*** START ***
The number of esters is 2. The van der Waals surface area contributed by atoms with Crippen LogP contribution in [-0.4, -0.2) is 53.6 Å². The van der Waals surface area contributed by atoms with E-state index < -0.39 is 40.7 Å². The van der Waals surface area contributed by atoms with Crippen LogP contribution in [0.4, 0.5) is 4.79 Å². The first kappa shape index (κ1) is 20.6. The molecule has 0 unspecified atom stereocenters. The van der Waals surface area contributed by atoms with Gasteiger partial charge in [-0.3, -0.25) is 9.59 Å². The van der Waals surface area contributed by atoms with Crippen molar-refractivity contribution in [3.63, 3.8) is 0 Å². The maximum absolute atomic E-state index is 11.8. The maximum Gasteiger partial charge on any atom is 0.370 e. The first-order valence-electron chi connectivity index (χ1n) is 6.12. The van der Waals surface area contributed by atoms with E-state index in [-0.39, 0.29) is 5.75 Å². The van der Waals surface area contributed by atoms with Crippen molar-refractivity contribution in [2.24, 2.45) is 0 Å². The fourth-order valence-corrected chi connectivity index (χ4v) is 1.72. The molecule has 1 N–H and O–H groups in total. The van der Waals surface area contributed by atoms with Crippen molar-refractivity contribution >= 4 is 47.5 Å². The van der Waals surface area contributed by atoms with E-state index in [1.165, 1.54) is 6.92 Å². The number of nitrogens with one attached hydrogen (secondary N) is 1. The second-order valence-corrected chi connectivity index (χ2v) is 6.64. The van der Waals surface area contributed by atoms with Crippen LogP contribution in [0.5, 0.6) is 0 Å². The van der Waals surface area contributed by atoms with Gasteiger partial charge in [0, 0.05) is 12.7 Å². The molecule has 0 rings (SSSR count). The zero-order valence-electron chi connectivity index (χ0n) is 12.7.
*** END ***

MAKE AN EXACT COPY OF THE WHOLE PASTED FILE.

The number of esters is 2. The van der Waals surface area contributed by atoms with Crippen LogP contribution in [-0.4, -0.2) is 53.6 Å². The van der Waals surface area contributed by atoms with E-state index < -0.39 is 40.7 Å². The van der Waals surface area contributed by atoms with Crippen LogP contribution in [0.4, 0.5) is 4.79 Å². The first kappa shape index (κ1) is 20.6. The molecule has 0 unspecified atom stereocenters. The van der Waals surface area contributed by atoms with Gasteiger partial charge in [-0.3, -0.25) is 9.59 Å². The van der Waals surface area contributed by atoms with Crippen molar-refractivity contribution in [3.63, 3.8) is 0 Å². The maximum absolute atomic E-state index is 11.8. The maximum Gasteiger partial charge on any atom is 0.370 e. The first-order valence-electron chi connectivity index (χ1n) is 6.12. The van der Waals surface area contributed by atoms with E-state index in [-0.39, 0.29) is 5.75 Å². The van der Waals surface area contributed by atoms with Crippen molar-refractivity contribution in [2.24, 2.45) is 0 Å². The fourth-order valence-corrected chi connectivity index (χ4v) is 1.72. The molecule has 1 N–H and O–H groups in total. The van der Waals surface area contributed by atoms with Crippen molar-refractivity contribution >= 4 is 47.5 Å². The van der Waals surface area contributed by atoms with E-state index in [1.165, 1.54) is 6.92 Å². The number of nitrogens with one attached hydrogen (secondary N) is 1. The second-order valence-corrected chi connectivity index (χ2v) is 6.64. The van der Waals surface area contributed by atoms with Crippen LogP contribution in [0.5, 0.6) is 0 Å². The van der Waals surface area contributed by atoms with Gasteiger partial charge in [0, 0.05) is 12.7 Å². The molecule has 0 rings (SSSR count). The zero-order valence-electron chi connectivity index (χ0n) is 12.7.